Archive for the ‘American Southwest’ Tag

Visiting Zion National Park: Part II   7 comments

The area around Zion remains sparsely populated enough to get a feel for what ancient people saw as they passed through.

This continues the series on Zion National Park in Utah.  We’ll focus this time on the history of American Indians in this part of the desert southwest.  Check out Part I for Zion’s pre-human history – its geology.  If you plan on visiting Zion, or any other place, with photography being a big deal for you, I recommend learning about the place instead of perusing photo after photo of it.

In other words, find out what’s interesting about to you about the place.   Try to tailor your visit so you hit spots that feature those interesting aspects, even if they’re outside of your planned destination (in this case the park).  Resist the temptation to visit too many spots based merely on your admiration for the photos others have captured there.  Sorry, end of lecture!

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VISIT THE MUSEUM

If you’re interested in the natural and human history of Zion, you’d do well to visit an interesting little museum upon arrival.  The Zion Natural History Museum is located on the left not far past the west entrance.  Turn left just after passing the turnoff for the campground, which is on the right.  While worthwhile, by far most cultural artifacts are not on display here.  They are housed in Springdale at park headquarters in a large collection of more than 20,000 items.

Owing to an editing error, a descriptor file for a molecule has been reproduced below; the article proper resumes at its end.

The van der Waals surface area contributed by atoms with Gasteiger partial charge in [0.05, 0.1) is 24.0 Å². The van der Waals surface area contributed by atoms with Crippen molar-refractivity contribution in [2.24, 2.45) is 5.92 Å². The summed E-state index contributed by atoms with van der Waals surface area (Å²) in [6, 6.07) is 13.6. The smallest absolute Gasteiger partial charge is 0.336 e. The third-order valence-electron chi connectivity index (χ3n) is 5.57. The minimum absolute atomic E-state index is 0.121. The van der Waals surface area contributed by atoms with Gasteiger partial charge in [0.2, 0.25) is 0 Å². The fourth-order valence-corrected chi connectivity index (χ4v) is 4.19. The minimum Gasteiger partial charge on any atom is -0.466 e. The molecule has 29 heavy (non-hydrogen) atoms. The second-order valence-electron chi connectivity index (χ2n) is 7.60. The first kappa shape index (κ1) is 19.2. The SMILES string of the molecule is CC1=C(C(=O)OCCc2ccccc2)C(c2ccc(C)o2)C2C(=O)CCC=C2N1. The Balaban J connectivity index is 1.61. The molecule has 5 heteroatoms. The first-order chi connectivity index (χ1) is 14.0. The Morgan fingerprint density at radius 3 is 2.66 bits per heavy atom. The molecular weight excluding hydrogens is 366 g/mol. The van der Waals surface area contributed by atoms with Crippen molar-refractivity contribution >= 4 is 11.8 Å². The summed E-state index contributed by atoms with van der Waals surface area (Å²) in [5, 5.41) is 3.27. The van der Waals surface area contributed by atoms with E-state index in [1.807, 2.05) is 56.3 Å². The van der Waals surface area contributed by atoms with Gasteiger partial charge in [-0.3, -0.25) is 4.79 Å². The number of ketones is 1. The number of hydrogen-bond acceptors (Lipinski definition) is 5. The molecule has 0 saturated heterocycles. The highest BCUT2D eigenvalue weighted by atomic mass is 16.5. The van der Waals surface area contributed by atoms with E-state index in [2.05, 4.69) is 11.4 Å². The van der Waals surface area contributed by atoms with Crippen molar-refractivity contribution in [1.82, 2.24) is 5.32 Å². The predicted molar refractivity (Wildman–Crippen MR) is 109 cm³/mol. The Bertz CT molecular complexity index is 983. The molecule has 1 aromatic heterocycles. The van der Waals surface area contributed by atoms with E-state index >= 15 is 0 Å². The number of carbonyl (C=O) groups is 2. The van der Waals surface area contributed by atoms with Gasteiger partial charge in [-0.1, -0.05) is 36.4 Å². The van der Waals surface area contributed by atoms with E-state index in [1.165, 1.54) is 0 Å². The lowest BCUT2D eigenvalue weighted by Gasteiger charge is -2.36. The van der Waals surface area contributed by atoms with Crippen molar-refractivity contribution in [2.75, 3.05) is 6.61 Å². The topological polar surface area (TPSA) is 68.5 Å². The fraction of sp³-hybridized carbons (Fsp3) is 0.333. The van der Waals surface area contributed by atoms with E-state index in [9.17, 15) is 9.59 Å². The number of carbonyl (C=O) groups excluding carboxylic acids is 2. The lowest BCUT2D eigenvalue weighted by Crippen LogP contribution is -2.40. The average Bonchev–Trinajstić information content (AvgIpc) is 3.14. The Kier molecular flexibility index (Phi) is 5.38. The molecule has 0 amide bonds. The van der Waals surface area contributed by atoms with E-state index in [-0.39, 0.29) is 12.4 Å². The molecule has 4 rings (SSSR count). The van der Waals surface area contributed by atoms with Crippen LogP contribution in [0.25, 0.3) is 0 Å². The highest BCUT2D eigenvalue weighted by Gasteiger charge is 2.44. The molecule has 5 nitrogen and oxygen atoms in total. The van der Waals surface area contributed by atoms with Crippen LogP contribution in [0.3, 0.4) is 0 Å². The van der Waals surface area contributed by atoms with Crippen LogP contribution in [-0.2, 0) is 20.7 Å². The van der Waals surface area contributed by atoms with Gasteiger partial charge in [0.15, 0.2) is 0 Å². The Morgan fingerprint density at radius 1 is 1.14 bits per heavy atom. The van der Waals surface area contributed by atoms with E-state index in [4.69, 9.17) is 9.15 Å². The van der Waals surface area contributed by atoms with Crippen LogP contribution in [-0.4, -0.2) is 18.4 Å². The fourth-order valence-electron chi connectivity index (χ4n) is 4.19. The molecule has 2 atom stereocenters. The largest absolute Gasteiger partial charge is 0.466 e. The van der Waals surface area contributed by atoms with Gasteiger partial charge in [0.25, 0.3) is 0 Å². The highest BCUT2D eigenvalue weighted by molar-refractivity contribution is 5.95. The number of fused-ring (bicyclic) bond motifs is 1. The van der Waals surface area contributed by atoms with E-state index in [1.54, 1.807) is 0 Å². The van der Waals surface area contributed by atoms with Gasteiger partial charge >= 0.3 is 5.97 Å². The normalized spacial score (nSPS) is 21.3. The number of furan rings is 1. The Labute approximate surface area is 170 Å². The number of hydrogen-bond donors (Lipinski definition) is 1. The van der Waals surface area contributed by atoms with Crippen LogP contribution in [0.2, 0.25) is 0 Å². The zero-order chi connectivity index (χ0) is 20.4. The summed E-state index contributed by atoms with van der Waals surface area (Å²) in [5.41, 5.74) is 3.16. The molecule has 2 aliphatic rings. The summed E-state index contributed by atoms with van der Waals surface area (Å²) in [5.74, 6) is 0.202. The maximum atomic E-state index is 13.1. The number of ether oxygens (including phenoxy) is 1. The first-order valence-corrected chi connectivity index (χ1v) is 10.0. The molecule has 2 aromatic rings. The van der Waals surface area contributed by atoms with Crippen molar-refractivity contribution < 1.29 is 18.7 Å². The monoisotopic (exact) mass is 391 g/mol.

If you have a keen interest, you can make an appointment to see this collection.  Just email the curator at miriam_watson@nps.gov.  You’re not guaranteed to get in, and it may help to have a group so they make the time for you.  Your goal is to find an NPS staff member with time to give you a personal (and free) tour of the collection.  You can learn some basics by reading in the Park Service’s website for Zion, along with other sites (go beyond Wikipedia!).  But if you can make time for the hands-on approach, you’ll get much more out of it.

View up Zion Canyon at dusk.

View of East Temple at dusk.

ANCIENT TRAVELERS

The first people in North America were hunters traveling with and hunting herds of wooly mammoths, gathering plants for food and medicine along the way.  Most of the evidence we have for these people comes from their spear points and other stone tools like scrapers.  The points, called Clovis and (slightly later) Folsom, are distinctively fluted and usually associated with mammoth remains at kill sites, tagging them as belonging to these ancient hunter/gatherers even where direct dating is impossible (which it usually is).

Although to my knowledge there have been no Clovis or Folsom sites documented for Zion itself, there have been points found north and west of the park.  So it’s reasonable to assume these wanderers walked the canyons and plateaus of what would thousands of years later become known as Zion National Park.  The fact that these canyons are subject to dramatic flash floods means that archaeological evidence tends to be swept away.

Somewhat more evidence ties later hunter/gatherers to the Zion area about 8000 years ago.  These hunter/gatherers, who hunted bison and smaller mammals (mammoths, sloths and other ice-age megafauna had been hunted to extinction), may have even set up seasonal camps.  But there are precious little remains to go off of.